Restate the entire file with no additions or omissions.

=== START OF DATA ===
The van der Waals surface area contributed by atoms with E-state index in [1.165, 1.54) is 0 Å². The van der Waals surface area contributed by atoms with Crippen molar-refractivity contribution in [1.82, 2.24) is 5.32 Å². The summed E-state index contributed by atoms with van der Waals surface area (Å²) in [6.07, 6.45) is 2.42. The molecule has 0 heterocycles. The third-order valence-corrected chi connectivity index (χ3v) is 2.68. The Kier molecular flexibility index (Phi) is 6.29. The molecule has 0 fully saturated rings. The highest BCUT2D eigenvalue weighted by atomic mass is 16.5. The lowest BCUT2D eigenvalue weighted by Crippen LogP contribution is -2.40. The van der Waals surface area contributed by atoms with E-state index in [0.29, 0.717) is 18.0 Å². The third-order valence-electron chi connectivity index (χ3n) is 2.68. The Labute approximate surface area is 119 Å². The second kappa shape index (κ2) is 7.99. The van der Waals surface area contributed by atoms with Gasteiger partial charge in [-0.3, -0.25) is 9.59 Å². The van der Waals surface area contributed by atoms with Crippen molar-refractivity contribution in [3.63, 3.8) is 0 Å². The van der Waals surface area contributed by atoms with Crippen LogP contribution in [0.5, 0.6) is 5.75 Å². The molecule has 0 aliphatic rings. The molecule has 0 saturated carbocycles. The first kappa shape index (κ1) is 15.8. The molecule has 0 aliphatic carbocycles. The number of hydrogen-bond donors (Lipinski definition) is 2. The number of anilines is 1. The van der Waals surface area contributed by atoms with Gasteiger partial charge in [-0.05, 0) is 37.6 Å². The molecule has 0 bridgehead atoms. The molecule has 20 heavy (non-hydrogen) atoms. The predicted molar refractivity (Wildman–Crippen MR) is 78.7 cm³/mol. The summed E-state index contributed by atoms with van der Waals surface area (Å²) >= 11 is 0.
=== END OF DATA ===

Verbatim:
The van der Waals surface area contributed by atoms with E-state index in [1.165, 1.54) is 0 Å². The van der Waals surface area contributed by atoms with Crippen molar-refractivity contribution in [1.82, 2.24) is 5.32 Å². The summed E-state index contributed by atoms with van der Waals surface area (Å²) in [6.07, 6.45) is 2.42. The molecule has 0 heterocycles. The third-order valence-corrected chi connectivity index (χ3v) is 2.68. The Kier molecular flexibility index (Phi) is 6.29. The molecule has 0 fully saturated rings. The highest BCUT2D eigenvalue weighted by atomic mass is 16.5. The lowest BCUT2D eigenvalue weighted by Crippen LogP contribution is -2.40. The van der Waals surface area contributed by atoms with E-state index in [0.29, 0.717) is 18.0 Å². The third-order valence-electron chi connectivity index (χ3n) is 2.68. The Labute approximate surface area is 119 Å². The second kappa shape index (κ2) is 7.99. The van der Waals surface area contributed by atoms with Gasteiger partial charge in [-0.3, -0.25) is 9.59 Å². The van der Waals surface area contributed by atoms with Crippen molar-refractivity contribution in [3.63, 3.8) is 0 Å². The van der Waals surface area contributed by atoms with Crippen LogP contribution in [0.5, 0.6) is 5.75 Å². The molecule has 0 aliphatic rings. The molecule has 0 saturated carbocycles. The first kappa shape index (κ1) is 15.8. The molecule has 0 aliphatic carbocycles. The number of hydrogen-bond donors (Lipinski definition) is 2. The number of anilines is 1. The van der Waals surface area contributed by atoms with Gasteiger partial charge in [-0.05, 0) is 37.6 Å². The molecule has 0 bridgehead atoms. The molecule has 20 heavy (non-hydrogen) atoms. The predicted molar refractivity (Wildman–Crippen MR) is 78.7 cm³/mol. The summed E-state index contributed by atoms with van der Waals surface area (Å²) >= 11 is 0.